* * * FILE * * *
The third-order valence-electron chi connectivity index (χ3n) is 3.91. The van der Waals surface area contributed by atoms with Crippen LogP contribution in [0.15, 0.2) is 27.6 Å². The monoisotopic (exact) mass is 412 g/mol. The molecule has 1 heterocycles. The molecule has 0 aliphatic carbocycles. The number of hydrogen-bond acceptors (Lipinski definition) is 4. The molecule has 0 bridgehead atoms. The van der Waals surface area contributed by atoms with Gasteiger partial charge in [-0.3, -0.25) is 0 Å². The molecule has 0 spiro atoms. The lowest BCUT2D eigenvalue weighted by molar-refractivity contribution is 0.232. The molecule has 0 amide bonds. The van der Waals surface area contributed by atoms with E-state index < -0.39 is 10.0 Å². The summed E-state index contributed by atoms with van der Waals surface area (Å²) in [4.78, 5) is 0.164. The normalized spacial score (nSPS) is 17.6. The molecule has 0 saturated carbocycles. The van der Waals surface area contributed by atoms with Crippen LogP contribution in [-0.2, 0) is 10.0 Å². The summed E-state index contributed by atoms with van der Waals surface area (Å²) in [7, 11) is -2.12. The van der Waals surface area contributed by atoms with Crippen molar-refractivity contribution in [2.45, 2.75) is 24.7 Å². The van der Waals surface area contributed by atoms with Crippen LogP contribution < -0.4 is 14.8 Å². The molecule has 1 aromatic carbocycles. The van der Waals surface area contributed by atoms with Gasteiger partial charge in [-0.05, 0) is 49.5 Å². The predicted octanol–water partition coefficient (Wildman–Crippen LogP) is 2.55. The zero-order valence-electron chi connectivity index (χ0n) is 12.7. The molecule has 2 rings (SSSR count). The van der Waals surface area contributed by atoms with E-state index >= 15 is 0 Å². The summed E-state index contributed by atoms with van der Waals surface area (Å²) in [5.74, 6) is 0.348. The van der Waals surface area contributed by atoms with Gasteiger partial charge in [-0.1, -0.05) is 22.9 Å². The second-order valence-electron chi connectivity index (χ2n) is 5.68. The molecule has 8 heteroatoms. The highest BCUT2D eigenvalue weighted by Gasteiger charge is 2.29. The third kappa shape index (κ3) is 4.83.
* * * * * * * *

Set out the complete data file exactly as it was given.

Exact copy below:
The third-order valence-electron chi connectivity index (χ3n) is 3.91. The van der Waals surface area contributed by atoms with Crippen LogP contribution in [0.15, 0.2) is 27.6 Å². The monoisotopic (exact) mass is 412 g/mol. The molecule has 1 heterocycles. The molecule has 0 aliphatic carbocycles. The number of hydrogen-bond acceptors (Lipinski definition) is 4. The molecule has 0 bridgehead atoms. The van der Waals surface area contributed by atoms with Gasteiger partial charge in [-0.3, -0.25) is 0 Å². The molecule has 0 spiro atoms. The lowest BCUT2D eigenvalue weighted by molar-refractivity contribution is 0.232. The molecule has 0 amide bonds. The van der Waals surface area contributed by atoms with E-state index < -0.39 is 10.0 Å². The summed E-state index contributed by atoms with van der Waals surface area (Å²) in [4.78, 5) is 0.164. The normalized spacial score (nSPS) is 17.6. The molecule has 0 saturated carbocycles. The van der Waals surface area contributed by atoms with Crippen LogP contribution in [-0.2, 0) is 10.0 Å². The summed E-state index contributed by atoms with van der Waals surface area (Å²) in [7, 11) is -2.12. The van der Waals surface area contributed by atoms with Crippen molar-refractivity contribution in [2.45, 2.75) is 24.7 Å². The van der Waals surface area contributed by atoms with Crippen LogP contribution < -0.4 is 14.8 Å². The molecule has 1 aromatic carbocycles. The van der Waals surface area contributed by atoms with Gasteiger partial charge in [-0.05, 0) is 49.5 Å². The predicted octanol–water partition coefficient (Wildman–Crippen LogP) is 2.55. The zero-order valence-electron chi connectivity index (χ0n) is 12.7. The molecule has 2 rings (SSSR count). The van der Waals surface area contributed by atoms with E-state index >= 15 is 0 Å². The summed E-state index contributed by atoms with van der Waals surface area (Å²) in [5.74, 6) is 0.348. The van der Waals surface area contributed by atoms with Gasteiger partial charge in [-0.1, -0.05) is 22.9 Å². The second-order valence-electron chi connectivity index (χ2n) is 5.68. The molecule has 8 heteroatoms. The highest BCUT2D eigenvalue weighted by Gasteiger charge is 2.29. The third kappa shape index (κ3) is 4.83.